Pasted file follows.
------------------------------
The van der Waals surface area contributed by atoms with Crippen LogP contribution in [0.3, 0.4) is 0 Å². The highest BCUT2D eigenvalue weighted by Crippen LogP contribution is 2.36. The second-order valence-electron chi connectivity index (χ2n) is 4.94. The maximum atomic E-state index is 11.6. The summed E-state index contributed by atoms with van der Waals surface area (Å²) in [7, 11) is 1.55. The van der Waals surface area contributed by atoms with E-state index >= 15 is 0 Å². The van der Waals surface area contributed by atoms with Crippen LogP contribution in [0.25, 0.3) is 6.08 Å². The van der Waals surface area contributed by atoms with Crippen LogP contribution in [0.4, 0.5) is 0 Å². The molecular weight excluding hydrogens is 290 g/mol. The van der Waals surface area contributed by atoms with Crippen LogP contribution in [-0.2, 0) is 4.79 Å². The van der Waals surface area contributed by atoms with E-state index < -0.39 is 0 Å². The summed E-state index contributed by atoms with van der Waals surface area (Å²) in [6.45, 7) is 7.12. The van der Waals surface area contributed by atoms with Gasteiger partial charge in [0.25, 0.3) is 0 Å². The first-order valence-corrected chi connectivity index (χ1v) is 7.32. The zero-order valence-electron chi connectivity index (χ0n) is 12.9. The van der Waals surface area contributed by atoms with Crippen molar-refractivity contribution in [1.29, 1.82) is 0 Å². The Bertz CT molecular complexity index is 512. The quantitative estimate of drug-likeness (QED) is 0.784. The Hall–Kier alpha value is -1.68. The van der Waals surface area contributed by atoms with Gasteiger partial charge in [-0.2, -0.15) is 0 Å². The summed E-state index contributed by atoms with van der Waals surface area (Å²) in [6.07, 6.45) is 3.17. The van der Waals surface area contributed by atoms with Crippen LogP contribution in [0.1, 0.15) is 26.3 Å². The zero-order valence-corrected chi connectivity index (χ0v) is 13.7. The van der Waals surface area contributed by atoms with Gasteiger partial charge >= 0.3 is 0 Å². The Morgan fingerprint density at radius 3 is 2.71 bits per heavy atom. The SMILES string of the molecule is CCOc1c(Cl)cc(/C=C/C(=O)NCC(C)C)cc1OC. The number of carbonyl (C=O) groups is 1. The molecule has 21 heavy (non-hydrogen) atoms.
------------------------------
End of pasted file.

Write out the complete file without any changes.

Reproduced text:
The van der Waals surface area contributed by atoms with Crippen LogP contribution in [0.3, 0.4) is 0 Å². The highest BCUT2D eigenvalue weighted by Crippen LogP contribution is 2.36. The second-order valence-electron chi connectivity index (χ2n) is 4.94. The maximum atomic E-state index is 11.6. The summed E-state index contributed by atoms with van der Waals surface area (Å²) in [7, 11) is 1.55. The van der Waals surface area contributed by atoms with E-state index >= 15 is 0 Å². The van der Waals surface area contributed by atoms with Crippen LogP contribution in [0.25, 0.3) is 6.08 Å². The van der Waals surface area contributed by atoms with Crippen LogP contribution in [0.4, 0.5) is 0 Å². The molecular weight excluding hydrogens is 290 g/mol. The van der Waals surface area contributed by atoms with Crippen LogP contribution in [-0.2, 0) is 4.79 Å². The van der Waals surface area contributed by atoms with E-state index < -0.39 is 0 Å². The summed E-state index contributed by atoms with van der Waals surface area (Å²) in [6.45, 7) is 7.12. The van der Waals surface area contributed by atoms with Gasteiger partial charge in [0.25, 0.3) is 0 Å². The first-order valence-corrected chi connectivity index (χ1v) is 7.32. The zero-order valence-electron chi connectivity index (χ0n) is 12.9. The van der Waals surface area contributed by atoms with Crippen molar-refractivity contribution in [1.29, 1.82) is 0 Å². The Bertz CT molecular complexity index is 512. The quantitative estimate of drug-likeness (QED) is 0.784. The Hall–Kier alpha value is -1.68. The van der Waals surface area contributed by atoms with Gasteiger partial charge in [-0.2, -0.15) is 0 Å². The summed E-state index contributed by atoms with van der Waals surface area (Å²) in [6.07, 6.45) is 3.17. The van der Waals surface area contributed by atoms with Crippen LogP contribution in [0.1, 0.15) is 26.3 Å². The zero-order valence-corrected chi connectivity index (χ0v) is 13.7. The van der Waals surface area contributed by atoms with Gasteiger partial charge >= 0.3 is 0 Å². The Morgan fingerprint density at radius 3 is 2.71 bits per heavy atom. The SMILES string of the molecule is CCOc1c(Cl)cc(/C=C/C(=O)NCC(C)C)cc1OC. The number of carbonyl (C=O) groups is 1. The molecule has 21 heavy (non-hydrogen) atoms.